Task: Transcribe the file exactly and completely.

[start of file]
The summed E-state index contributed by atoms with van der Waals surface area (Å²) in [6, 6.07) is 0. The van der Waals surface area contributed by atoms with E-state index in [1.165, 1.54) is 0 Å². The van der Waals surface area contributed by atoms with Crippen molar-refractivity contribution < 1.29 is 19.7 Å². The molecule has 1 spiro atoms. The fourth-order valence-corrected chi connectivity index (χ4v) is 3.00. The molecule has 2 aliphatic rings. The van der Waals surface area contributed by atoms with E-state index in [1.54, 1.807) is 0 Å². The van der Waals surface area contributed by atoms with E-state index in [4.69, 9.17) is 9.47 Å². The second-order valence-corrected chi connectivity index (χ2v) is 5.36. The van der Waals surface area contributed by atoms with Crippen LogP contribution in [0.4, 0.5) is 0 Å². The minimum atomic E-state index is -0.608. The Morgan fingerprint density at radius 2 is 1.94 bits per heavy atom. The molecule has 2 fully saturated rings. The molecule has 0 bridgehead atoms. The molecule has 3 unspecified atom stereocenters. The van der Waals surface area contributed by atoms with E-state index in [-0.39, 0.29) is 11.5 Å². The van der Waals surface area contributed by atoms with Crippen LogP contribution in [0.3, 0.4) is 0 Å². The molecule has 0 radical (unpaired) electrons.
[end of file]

The summed E-state index contributed by atoms with van der Waals surface area (Å²) in [6, 6.07) is 0. The van der Waals surface area contributed by atoms with E-state index in [1.165, 1.54) is 0 Å². The van der Waals surface area contributed by atoms with Crippen molar-refractivity contribution < 1.29 is 19.7 Å². The molecule has 1 spiro atoms. The fourth-order valence-corrected chi connectivity index (χ4v) is 3.00. The molecule has 2 aliphatic rings. The van der Waals surface area contributed by atoms with E-state index in [1.54, 1.807) is 0 Å². The van der Waals surface area contributed by atoms with E-state index in [4.69, 9.17) is 9.47 Å². The second-order valence-corrected chi connectivity index (χ2v) is 5.36. The van der Waals surface area contributed by atoms with Crippen LogP contribution in [0.4, 0.5) is 0 Å². The minimum atomic E-state index is -0.608. The Morgan fingerprint density at radius 2 is 1.94 bits per heavy atom. The molecule has 2 fully saturated rings. The molecule has 0 bridgehead atoms. The molecule has 3 unspecified atom stereocenters. The van der Waals surface area contributed by atoms with E-state index in [-0.39, 0.29) is 11.5 Å². The van der Waals surface area contributed by atoms with Crippen LogP contribution in [0.3, 0.4) is 0 Å². The molecule has 0 radical (unpaired) electrons.